SHIRE A is what I call
the melody used for the verse of the song, 'In Dreams'.
(When the cold of Winter comes, starless night will cover
day...) It is sometimes used alone, and sometimes
Shire B or
the variant of the
Hobbit's Understanding, but the Shire
A phrase is the primary phrase and used most often throughout the
Especially in ROTK, the variants and references of the recognizable "In
Dreams" melody were so broad that I created a
page just for them. They will not make it into this list.
Some similarities can be heard between
the Shire A Theme and the Christian hymn, "This is My Father's
HERE to read more.
A full overview of the Shire
music is found on The Shire
and the Hobbits page.
Places this theme is heard in FOTR:
As Bilbo begins his book, “There and Back Again”.
Gandalf meets Frodo in the countryside, “It’s wonderful to
see you Gandalf.”
Gandalf pulls up in his wagon at Bag End
Just after Sam,
in the scarecrow field, says, “It’ll be the farthest away
from home I’ve ever been.” as Frodo encourages him, “Come on
As Sam rushes into the
newly awakened Frodo’s bedroom in Rivendell.
Frodo reunites with Bilbo at Rivendell
When Frodo, after reuniting with Bilbo in Rivendell, decides
return to the Shire
As the Hobbits insist on accompanying Frodo on his quest in
Council of Elrond
After Bilbo is
momentarily possessed by his desire for the Ring in
A full heroic version over scenes of the
Fellowship goes south, passing through various landscapes
after leaving Rivendell.
As Sam worries about Frodo while resting overnight on the
Anduin (FOTR EE)
After Frodo pulls Sam out of the water and into the canoe
A quick variant is heard as Aragorn tells
Gimli and Legolas, "Frodo's fate is no longer in our hands."
During the verses of “In
Dreams”. Verse 1: When the cold of winter comes.... Verse 2:
When the seas and mountains fall...
Places this theme is heard in TTT:
As Sam and Frodo
eat lembas bread
while trying to cross Emyn Muil.
Frodo feels encouraged by Sam's speech in Osgiliath.
Faramir tells Frodo, "I
think at last... we understand one another, Frodo Baggins."
Places this theme is heard in
At the Crossroads, after Frodo says
he has a funny feeling. "I don't think I'll be coming back." A
short phrase of the
Shire A melody plays as Sam
scolds him. "Of course you will. That's just morbid thinking.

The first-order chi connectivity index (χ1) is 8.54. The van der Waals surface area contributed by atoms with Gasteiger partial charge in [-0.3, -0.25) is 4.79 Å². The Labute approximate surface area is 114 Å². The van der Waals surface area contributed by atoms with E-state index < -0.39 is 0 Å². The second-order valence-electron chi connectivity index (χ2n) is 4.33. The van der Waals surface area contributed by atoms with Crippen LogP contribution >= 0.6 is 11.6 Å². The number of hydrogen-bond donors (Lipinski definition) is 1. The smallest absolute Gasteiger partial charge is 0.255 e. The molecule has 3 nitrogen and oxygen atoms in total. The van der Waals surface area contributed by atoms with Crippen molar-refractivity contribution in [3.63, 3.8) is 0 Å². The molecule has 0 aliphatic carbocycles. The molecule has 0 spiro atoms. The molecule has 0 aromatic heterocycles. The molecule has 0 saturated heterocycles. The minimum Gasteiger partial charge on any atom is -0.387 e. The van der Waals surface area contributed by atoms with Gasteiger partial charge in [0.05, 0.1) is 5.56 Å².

We're going there and back again. Just like Mr. Bilbo."
After Frodo, on the stairs of Cirith Ungol, tells Sam to go
Sam steps into Frodo's bedroom in Ithilien.
A grand version as all the
people bow down before the four Hobbits at the coronation of
Flute plays a somber, sweet version
Outline Figure as,
after following the map across Middle-earth, we see the
Hobbits ride back to the Shire.
On the OST and
CR, the Shire Pensive Setting continues over a harp
plucking double speed (not quite the Skip Beat or Outline
Figure). This section is not in the movie. I'm not sure at the
moment, but I think this may be the last sweet, pure version we
get of this theme/setting.
A variant of the Shire A is heard when we cut
Gandalf's wagon pulling up to the Green Dragon to meet with
the Hobbits who will escort Bilbo to the Grey Havens and as
Bilbo asks to see his old Ring again.
This site started with small intentions and grew as time went by. It
was driven, to a large extent, by my obsessive tendency to organize.
And having a strong left brain, I organized the music by melody. I
suspect Howard Shore is more right brained and his 'organization' of
the music was governed by more artistic elements. For most of the
themes, our two ways of organizing didn't conflict. But that is not
the case with the Shire and Hobbit Music.
I identified the 'Shire Theme'
as being the melody of "In Dreams". Then I realized that "In Dreams"
had a verse and a chorus and that HS sometimes used both for his
Shire music, or sometimes one or the other by themselves. So I
separated the Shire Theme into Shire A (the verse) and
Shire B (the
chorus). Then, through discussion, I started paying more attention
to a 'variant' of the Shire Theme which finally got it's own page as
the Shire B+... as it seemed to be a variant of the chorus melody.
plenty warning before the release of the
CR-FOTR that this was
not how Howard Shore looked at this music. The
provided us with the first comprehensive look at how he did
organize it. The Shire Theme seems to be a term used in general
and when used, seems to refer to the melody of "In Dreams". But
the music is organized by "Settings", which means (to me)
differences in orchestration that provide differences in mood.
As it turns out, the Shire A and the
Shire B might have either a
Pensive Setting or a Hymn Setting. If I were going to
align my organizations with the 'official' material, I would have to
deconstruct the theme pages, make new ones, and then go into all the
other pages digging out the old references and links and creating
new ones. And some information on those pages would be unnecessary,
meaning they should be erased altogether.
Not only do I not have the heart to do the work this would involve,
I think some of the information on those pages is interesting and
potentially useful. I will create new pages that organize the Shire
material by Settings and Accompaniments. But I will keep the Shire A and
Shire B pages intact as a supplement to the newer information.
Therefore, the lists below will contain the Shire A phrase with
either a Pensive or